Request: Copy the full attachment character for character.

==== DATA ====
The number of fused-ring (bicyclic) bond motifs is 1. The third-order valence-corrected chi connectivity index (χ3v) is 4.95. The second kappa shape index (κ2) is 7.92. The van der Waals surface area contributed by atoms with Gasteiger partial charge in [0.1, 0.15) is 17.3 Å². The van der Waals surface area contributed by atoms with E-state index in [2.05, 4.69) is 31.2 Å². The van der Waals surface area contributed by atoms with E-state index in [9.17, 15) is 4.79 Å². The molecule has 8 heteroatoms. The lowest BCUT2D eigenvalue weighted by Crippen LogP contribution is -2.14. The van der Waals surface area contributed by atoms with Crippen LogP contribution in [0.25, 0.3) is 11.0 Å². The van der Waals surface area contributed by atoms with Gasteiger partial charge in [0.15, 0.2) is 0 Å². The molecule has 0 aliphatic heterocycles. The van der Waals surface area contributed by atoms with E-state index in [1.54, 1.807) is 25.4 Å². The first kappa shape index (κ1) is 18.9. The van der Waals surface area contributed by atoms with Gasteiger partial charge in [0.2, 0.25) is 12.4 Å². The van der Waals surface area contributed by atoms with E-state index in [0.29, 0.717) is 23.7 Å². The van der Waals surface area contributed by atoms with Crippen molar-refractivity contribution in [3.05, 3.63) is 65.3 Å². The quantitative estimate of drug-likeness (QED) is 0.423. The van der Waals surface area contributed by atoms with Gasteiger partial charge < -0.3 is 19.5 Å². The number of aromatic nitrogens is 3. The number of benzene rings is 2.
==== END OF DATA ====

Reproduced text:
The number of fused-ring (bicyclic) bond motifs is 1. The third-order valence-corrected chi connectivity index (χ3v) is 4.95. The second kappa shape index (κ2) is 7.92. The van der Waals surface area contributed by atoms with Gasteiger partial charge in [0.1, 0.15) is 17.3 Å². The van der Waals surface area contributed by atoms with E-state index in [2.05, 4.69) is 31.2 Å². The van der Waals surface area contributed by atoms with E-state index in [9.17, 15) is 4.79 Å². The molecule has 8 heteroatoms. The lowest BCUT2D eigenvalue weighted by Crippen LogP contribution is -2.14. The van der Waals surface area contributed by atoms with Crippen LogP contribution in [0.25, 0.3) is 11.0 Å². The van der Waals surface area contributed by atoms with Gasteiger partial charge in [0.15, 0.2) is 0 Å². The molecule has 0 aliphatic heterocycles. The van der Waals surface area contributed by atoms with E-state index in [1.54, 1.807) is 25.4 Å². The first kappa shape index (κ1) is 18.9. The van der Waals surface area contributed by atoms with Gasteiger partial charge in [0.2, 0.25) is 12.4 Å². The van der Waals surface area contributed by atoms with E-state index in [0.29, 0.717) is 23.7 Å². The van der Waals surface area contributed by atoms with Crippen molar-refractivity contribution in [3.05, 3.63) is 65.3 Å². The quantitative estimate of drug-likeness (QED) is 0.423. The van der Waals surface area contributed by atoms with Gasteiger partial charge < -0.3 is 19.5 Å². The number of aromatic nitrogens is 3. The number of benzene rings is 2.